'Ring of Fire' eclipse puts on a show for southern Utah crowds
Kanarraville• Cheers, applause, howls and even a rendition of the chorus to Johnny Cash's famous song filled the air Sunday as the moon turned the sun into a burning ring of fire at 7:31 p.m.
Thousands of people gathered in this small southern Utah town of 300, with bumper-to-bumper cars lining the nine miles of Old Highway 91 between the two Kanarraville exits. Thousands more parked in a field near the edge of town.
The cloudless sky offered a perfect view of the event, and those who traveled to see it were happy they did.
"For most of the people here, this will be the best single celestial event of their lives," said Rob Robinson, a member of the Salt Lake Astronomical Society for the last decade, who brought his entire family to see the annular solar eclipse.
In southern Utah, and particularly between Cedar City and St. George, the sun became a thin ring for a full five minutes before the moon began to make its exit. The eclipse began at 6:22 p.m. and ended at about 8:37 p.m., though the sun sunk below the horizon at about 8:08 p.m.
Leigh Jennings, a Salt Lake City resident who teaches second grade, found out about the eclipse when she took her class to Clark Planetarium in January.
"I wanted to come see it for myself," she said, adding she will share photos of it with her class. "This is my first solar eclipse. I've seen lunar eclipses before, and I love watching the stars."
Kevin Kopaunik traveled down from Sandy with his kids, ranging in age from 6 to 17, to see something "that won't happen again for a long time."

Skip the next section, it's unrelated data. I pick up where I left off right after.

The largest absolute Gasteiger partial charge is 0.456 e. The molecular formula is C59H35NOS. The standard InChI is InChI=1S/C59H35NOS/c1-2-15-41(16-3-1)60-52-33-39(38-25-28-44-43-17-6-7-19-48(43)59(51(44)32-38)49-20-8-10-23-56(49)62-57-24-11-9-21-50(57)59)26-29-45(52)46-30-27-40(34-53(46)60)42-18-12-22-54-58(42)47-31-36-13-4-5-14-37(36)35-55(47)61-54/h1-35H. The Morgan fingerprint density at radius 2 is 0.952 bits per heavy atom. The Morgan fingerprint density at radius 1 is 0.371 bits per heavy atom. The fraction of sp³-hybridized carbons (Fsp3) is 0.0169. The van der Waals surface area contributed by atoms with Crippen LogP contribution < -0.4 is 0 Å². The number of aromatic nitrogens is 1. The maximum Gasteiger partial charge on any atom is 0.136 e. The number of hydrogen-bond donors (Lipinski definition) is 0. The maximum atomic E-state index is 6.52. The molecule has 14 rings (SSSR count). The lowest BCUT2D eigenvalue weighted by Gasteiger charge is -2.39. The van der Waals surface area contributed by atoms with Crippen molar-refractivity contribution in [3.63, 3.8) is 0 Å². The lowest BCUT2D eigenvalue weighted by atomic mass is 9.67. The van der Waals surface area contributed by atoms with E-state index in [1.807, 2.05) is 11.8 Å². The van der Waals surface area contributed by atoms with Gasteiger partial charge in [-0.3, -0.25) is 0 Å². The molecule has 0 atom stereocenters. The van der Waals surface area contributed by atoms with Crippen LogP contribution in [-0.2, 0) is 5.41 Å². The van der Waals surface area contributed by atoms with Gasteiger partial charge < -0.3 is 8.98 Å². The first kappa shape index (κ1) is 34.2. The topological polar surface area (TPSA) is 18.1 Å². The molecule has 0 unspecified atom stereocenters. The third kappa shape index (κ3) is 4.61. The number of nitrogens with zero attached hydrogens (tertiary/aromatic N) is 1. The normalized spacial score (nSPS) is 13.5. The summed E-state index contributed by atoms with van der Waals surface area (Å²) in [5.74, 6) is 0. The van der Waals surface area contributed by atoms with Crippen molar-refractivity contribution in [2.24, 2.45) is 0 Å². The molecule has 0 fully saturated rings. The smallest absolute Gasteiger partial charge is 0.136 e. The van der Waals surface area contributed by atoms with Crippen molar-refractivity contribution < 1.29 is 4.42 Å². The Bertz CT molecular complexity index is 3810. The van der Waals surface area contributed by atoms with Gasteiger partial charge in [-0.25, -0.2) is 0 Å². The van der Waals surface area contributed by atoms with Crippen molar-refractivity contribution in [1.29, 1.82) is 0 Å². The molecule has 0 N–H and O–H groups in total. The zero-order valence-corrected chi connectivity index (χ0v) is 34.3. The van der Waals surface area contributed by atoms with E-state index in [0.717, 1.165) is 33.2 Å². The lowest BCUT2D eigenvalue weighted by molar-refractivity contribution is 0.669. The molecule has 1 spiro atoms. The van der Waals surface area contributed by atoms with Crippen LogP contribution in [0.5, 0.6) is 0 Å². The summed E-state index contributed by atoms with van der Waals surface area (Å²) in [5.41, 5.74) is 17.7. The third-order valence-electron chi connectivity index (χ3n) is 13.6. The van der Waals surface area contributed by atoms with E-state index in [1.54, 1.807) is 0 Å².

"Whoever didn't see it missed out, man," he said.
About 10,000 people did take advantage of the view in Kanarraville, with between 3,000 and 4,000 gathered at a field off Spring Creek Road where vendors and portable toilets were set up, and the rest lined up along Old Highway 91, said Bonnie Char Oldroyd, public relations specialist with the Cedar City/Brian Head Tourism Bureau. People wearing Panama hats held them up to the sun to cast scores of mini shadows of the eclipsed sun across their shirts. Others gazed through solar telescopes, seeing the ring of the sun with solar flares shooting off its edges.
The sunlight dimmed to near twilight when the eclipse reached full annularity the point when the sun was most covered by the moon.
"You're seeing the solar system in motion," said Patrick Wiggins, NASA/JPL solar system ambassador to Utah, who was near tears at the sight. "I've been waiting since the 1980s to see this happen."
Such an eclipse can occur multiple times a year, but it can only be seen from a small portion of the planet. The last annular eclipse visible from the United States was in January 1994, and the next one won't happen until Oct. 14, 2023, Wiggins said.
The eclipse happens only during a new moon, when the illuminated side of the moon is facing away from the Earth. It doesn't happen frequently because the moon's orbit is tilted, so it is often below or above the Earth.
The difference between an annular eclipse and a full eclipse depends on how far from Earth the moon is as it makes its elliptical orbit.
When the moon is farther from the Earth, it blocks only about 90 percent of the sun, causing an annular eclipse.
In the Salt Lake City, eclipse watchers could see what is called a deep partial eclipse, when the sun becomes a crescent as the moon passes in front of it.
Around 300 people lined up to view the eclipse through several telescopes set up at Dimple Dell Recreation Center in Sandy. Mary Regalado said she saw her first eclipse when she was 10 in Peru and wanted her daughter to experience it herself.
Melissa Regalado, Mary's daughter who is in elementary school, said she was excited to see her first solar eclipse.
"It's a beautiful, natural phenomenon to watch," she said.
The skies held a few clouds, but viewers were still able to see the event without much interruption.
Jeff and Angie Brown, who brought their own eclipse viewers made out of shipping boxes, said showing their four children the eclipse was important to rounding out their education.
"[We] try to get these guys exposed to as much as possible from the symphony to eclipses to hiking Zion National Park," Jeff Brown said.
Teresa Edwards, who missed the last solar eclipse, said it was important for her daughter Haylee, 7, to seize a rare chance to see a "wonderful event of nature."
"It's an opportunity that, if you don't take once, you may never see it again in your lifetime," Edwards said.